In 1969 I came down to the festival from Boston with another friend. I told her about this great place where you could listen for free and few people knew about it. As we walked through the woods to find the spot, I saw people setting up camp sites. When we got to the same hill side as I sat on in 1968 there were thousands of people where only a few had been.
George Wein had changed the format and invited some rock groups like Sly and the Family Stone, Jethro Tull, Jeff Beck, Ten Years After, Johnny Winters, Blood Sweat & Tears, John Mayall, Frank Zappa & the Mothers of Invention, and Led Zeppelin. Wein wanted to make his event more relevant to the current music scene and had asked around about rock groups. He was told that Jethro Tull's Ian Anderson learned flute by studying Rahsaan Roland Kirk, that Led Zeppelin were a good white blues group. He had been inviting black blues groups for some time. He said in a later interview with Jon Garelick, "So I hired all these rock groups, and at that point I could hire them, they were all available to me, they all wanted to come to Newport.” He had the Fillmore East's light show at the fest.
George also had traditional jazz artists like Rashaan Roland Kirk, Sun Ra, Bill Evans, Gary Burton, Art Blakey, Miles Davis, as well as blues and R&B acts such as James Brown and B.B. King. The Ken Burns documentary on jazz shows clips of the 1969 festival and says that Miles Davis was impressed with the large crowd’s reaction to Sly and the Family Stone. Miles changed his style to be more rock oriented to successfully reach a larger fan base and play at bigger venues.
It was a precursor to Woodstock. I am one of the few of my generation who admits to not going to Woodstock. I was working then and watched many of my friends go. However, this event had some of that flavor with people everywhere and just sleeping on the hillside. We joined them as the party lasted most of the night.
Led Zeppelin was the most intense rock group there as I remember. Robert Plant got creative with the lyrics. They played: Train Kept a Rollin', I Can't Quit You, Dazed and Confused, You Shook Me, How Many More Times, Communication Breakdown, Long Tall Sally. You can get Led Zeppelin’s act as part of a three CD set, Tales from ’69. Jethro Tull played: My Sunday Feeling, Bourée, A New Day Yesterday, Dharma For One, Nothing Is Easy.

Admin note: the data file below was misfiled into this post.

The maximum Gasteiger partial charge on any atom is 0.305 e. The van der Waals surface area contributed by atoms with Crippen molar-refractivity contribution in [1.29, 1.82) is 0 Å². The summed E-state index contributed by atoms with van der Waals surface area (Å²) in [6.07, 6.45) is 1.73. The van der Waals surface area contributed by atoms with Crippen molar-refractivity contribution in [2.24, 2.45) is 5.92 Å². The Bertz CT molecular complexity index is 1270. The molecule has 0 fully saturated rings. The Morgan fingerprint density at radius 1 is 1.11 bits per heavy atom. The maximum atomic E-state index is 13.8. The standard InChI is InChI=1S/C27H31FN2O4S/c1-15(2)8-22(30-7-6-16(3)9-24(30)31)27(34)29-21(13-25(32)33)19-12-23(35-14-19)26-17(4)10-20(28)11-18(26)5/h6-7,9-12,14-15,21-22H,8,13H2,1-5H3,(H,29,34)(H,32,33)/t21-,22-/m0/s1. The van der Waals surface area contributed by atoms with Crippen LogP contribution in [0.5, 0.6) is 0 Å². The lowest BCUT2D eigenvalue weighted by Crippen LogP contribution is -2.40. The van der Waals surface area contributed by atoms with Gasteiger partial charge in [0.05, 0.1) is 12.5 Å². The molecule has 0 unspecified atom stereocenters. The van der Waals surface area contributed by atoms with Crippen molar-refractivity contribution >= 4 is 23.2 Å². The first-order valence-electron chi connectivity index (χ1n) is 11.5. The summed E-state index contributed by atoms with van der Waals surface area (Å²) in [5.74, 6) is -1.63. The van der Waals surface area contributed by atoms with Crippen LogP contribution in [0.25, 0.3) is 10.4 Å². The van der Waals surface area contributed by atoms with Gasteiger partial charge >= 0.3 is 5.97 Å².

As I mentioned in the first post, I went back last year to find the site were the 1969 festival occurred. I asked around town and was directed to one of the local librarians, Lynda Bronaugh, who was around at the time. She was not in that day but we exchanged emails. Here is what she told me about 1969:
“In '69, the Newport Bridge had been completed, bringing in many more fans and George Wein had made a conscious decision to arrange a program that appealed more to youth with more rock groups. Tickets were in short supply, bans on sleeping out weren't enforced, and the 100 man security force was totally inadequate. Crowds attending the festival numbered 22,000 with another 10,000 camped around the site.
On Friday night, Jethro Tull and Blood, Sweat and Tears were on the program and the crowd outside broke the fence down, cheered on by the audience. Saturday night, the crowd outside got unruly and again breached the fence during a set by Sly and the Family Stone. Wein received a $52,000 bill from the city of Newport, half for overtime police protection, half for a city council-ordered chain link fence to surround the site and a proviso that no more rock groups were to be booked.
The 1970 festival was only three days, and without incident. The last Festival Field festival was held in 1971. On early on Saturday evening, crowds of young people high on everything from alcohol to acid surrounded the site. Wein called the police command force to clear the area, but they never came. The young people breached the chain link fence during Dionne Warwick's set. The stage was soon overflowing with a crowd who tore the lid off the piano, smashed everything in sight, and the police began lobbing tear gas canisters. Wein announced that the city had ordered the Festival shut down. Traffic was halted on the bridges allowing only residents and people with legitimate business in. At 7AM Sunday the police moved into Miantomoni Hill with bull horns telling everyone to put out their fires, fold their tents and leave within 15 minutes. Within an hour the park was cleared, and police moved on to the parking lots and cleared them.”
What is it about Dionne that sets off the riots?
In 1971 George Wein hired a new band called the Allman Brothers because he did not want to have the headaches caused by the big crowds. He said in the Garelick interview, "After Woodstock, no one would allow rock festivals. Those kids had no place to go. I asked Ahmet Ertegun [at Atlantic Records] to recommend a white blues group, but I wanted to make sure they weren't popular. So in January he recommended this group he'd just signed. And between January and July they became monsters. So the kids descended on Newport and they broke the fences down and we cancelled the festival."
The next year it moved to New York. It was held at Philharmonic Hall and Carnegie Hall that first year. It stayed for a number of years before coming back to Newport ten years later as a pure jazz festival without the rockers. The 1972 session is available on vinyl on several used record sites.